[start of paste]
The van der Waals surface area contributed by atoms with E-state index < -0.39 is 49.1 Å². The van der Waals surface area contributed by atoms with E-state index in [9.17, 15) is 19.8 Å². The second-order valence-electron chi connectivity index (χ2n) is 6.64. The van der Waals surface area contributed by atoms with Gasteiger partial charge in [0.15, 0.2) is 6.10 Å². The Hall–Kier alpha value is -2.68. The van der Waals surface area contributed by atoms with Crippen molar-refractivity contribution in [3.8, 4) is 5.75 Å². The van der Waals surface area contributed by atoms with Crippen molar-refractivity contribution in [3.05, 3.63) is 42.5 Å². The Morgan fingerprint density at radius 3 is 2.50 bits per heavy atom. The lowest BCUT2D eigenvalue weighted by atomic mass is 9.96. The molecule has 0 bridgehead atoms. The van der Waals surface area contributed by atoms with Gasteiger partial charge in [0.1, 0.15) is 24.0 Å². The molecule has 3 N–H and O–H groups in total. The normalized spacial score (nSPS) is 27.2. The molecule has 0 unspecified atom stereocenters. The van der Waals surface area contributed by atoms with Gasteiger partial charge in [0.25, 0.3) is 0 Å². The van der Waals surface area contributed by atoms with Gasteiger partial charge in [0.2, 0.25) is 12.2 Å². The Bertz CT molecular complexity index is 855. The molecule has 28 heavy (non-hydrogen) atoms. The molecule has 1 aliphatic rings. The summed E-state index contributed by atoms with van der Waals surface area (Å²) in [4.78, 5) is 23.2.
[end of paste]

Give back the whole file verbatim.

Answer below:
The van der Waals surface area contributed by atoms with E-state index < -0.39 is 49.1 Å². The van der Waals surface area contributed by atoms with E-state index in [9.17, 15) is 19.8 Å². The second-order valence-electron chi connectivity index (χ2n) is 6.64. The van der Waals surface area contributed by atoms with Gasteiger partial charge in [0.15, 0.2) is 6.10 Å². The Hall–Kier alpha value is -2.68. The van der Waals surface area contributed by atoms with Crippen molar-refractivity contribution in [3.8, 4) is 5.75 Å². The van der Waals surface area contributed by atoms with Crippen molar-refractivity contribution in [3.05, 3.63) is 42.5 Å². The Morgan fingerprint density at radius 3 is 2.50 bits per heavy atom. The lowest BCUT2D eigenvalue weighted by atomic mass is 9.96. The molecule has 0 bridgehead atoms. The van der Waals surface area contributed by atoms with Gasteiger partial charge in [0.1, 0.15) is 24.0 Å². The molecule has 3 N–H and O–H groups in total. The normalized spacial score (nSPS) is 27.2. The molecule has 0 unspecified atom stereocenters. The van der Waals surface area contributed by atoms with Gasteiger partial charge in [0.25, 0.3) is 0 Å². The van der Waals surface area contributed by atoms with Gasteiger partial charge in [0.2, 0.25) is 12.2 Å². The Bertz CT molecular complexity index is 855. The molecule has 28 heavy (non-hydrogen) atoms. The molecule has 1 aliphatic rings. The summed E-state index contributed by atoms with van der Waals surface area (Å²) in [4.78, 5) is 23.2.